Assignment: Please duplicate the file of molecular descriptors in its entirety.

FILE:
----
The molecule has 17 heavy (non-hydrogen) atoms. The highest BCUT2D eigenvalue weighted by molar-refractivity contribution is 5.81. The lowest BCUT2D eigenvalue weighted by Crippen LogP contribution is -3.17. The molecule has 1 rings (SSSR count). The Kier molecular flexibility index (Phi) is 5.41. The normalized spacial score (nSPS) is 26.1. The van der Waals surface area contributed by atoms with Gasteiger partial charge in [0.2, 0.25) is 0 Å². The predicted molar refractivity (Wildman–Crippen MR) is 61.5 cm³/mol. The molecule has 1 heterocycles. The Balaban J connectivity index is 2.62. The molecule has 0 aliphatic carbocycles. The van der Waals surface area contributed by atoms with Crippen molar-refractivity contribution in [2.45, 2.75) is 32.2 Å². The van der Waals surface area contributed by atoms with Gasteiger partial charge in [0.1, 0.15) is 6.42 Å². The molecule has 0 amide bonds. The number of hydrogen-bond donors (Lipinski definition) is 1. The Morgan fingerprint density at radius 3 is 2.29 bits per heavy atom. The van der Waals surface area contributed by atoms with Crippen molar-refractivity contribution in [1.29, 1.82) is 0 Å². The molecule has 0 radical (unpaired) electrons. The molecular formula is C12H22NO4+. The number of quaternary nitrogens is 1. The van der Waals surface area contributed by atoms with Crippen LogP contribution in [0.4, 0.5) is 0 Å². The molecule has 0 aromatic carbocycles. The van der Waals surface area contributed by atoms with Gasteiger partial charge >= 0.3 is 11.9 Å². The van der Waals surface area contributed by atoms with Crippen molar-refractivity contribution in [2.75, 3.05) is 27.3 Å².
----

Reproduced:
The molecule has 17 heavy (non-hydrogen) atoms. The highest BCUT2D eigenvalue weighted by molar-refractivity contribution is 5.81. The lowest BCUT2D eigenvalue weighted by Crippen LogP contribution is -3.17. The molecule has 1 rings (SSSR count). The Kier molecular flexibility index (Phi) is 5.41. The normalized spacial score (nSPS) is 26.1. The van der Waals surface area contributed by atoms with Gasteiger partial charge in [0.2, 0.25) is 0 Å². The predicted molar refractivity (Wildman–Crippen MR) is 61.5 cm³/mol. The molecule has 1 heterocycles. The Balaban J connectivity index is 2.62. The molecule has 0 aliphatic carbocycles. The van der Waals surface area contributed by atoms with Crippen molar-refractivity contribution in [2.45, 2.75) is 32.2 Å². The van der Waals surface area contributed by atoms with Gasteiger partial charge in [0.1, 0.15) is 6.42 Å². The molecule has 0 amide bonds. The number of hydrogen-bond donors (Lipinski definition) is 1. The Morgan fingerprint density at radius 3 is 2.29 bits per heavy atom. The van der Waals surface area contributed by atoms with Crippen molar-refractivity contribution in [1.29, 1.82) is 0 Å². The molecule has 0 radical (unpaired) electrons. The molecular formula is C12H22NO4+. The number of quaternary nitrogens is 1. The van der Waals surface area contributed by atoms with Crippen LogP contribution in [0.4, 0.5) is 0 Å². The molecule has 0 aromatic carbocycles. The van der Waals surface area contributed by atoms with Gasteiger partial charge >= 0.3 is 11.9 Å². The van der Waals surface area contributed by atoms with Crippen molar-refractivity contribution in [2.75, 3.05) is 27.3 Å².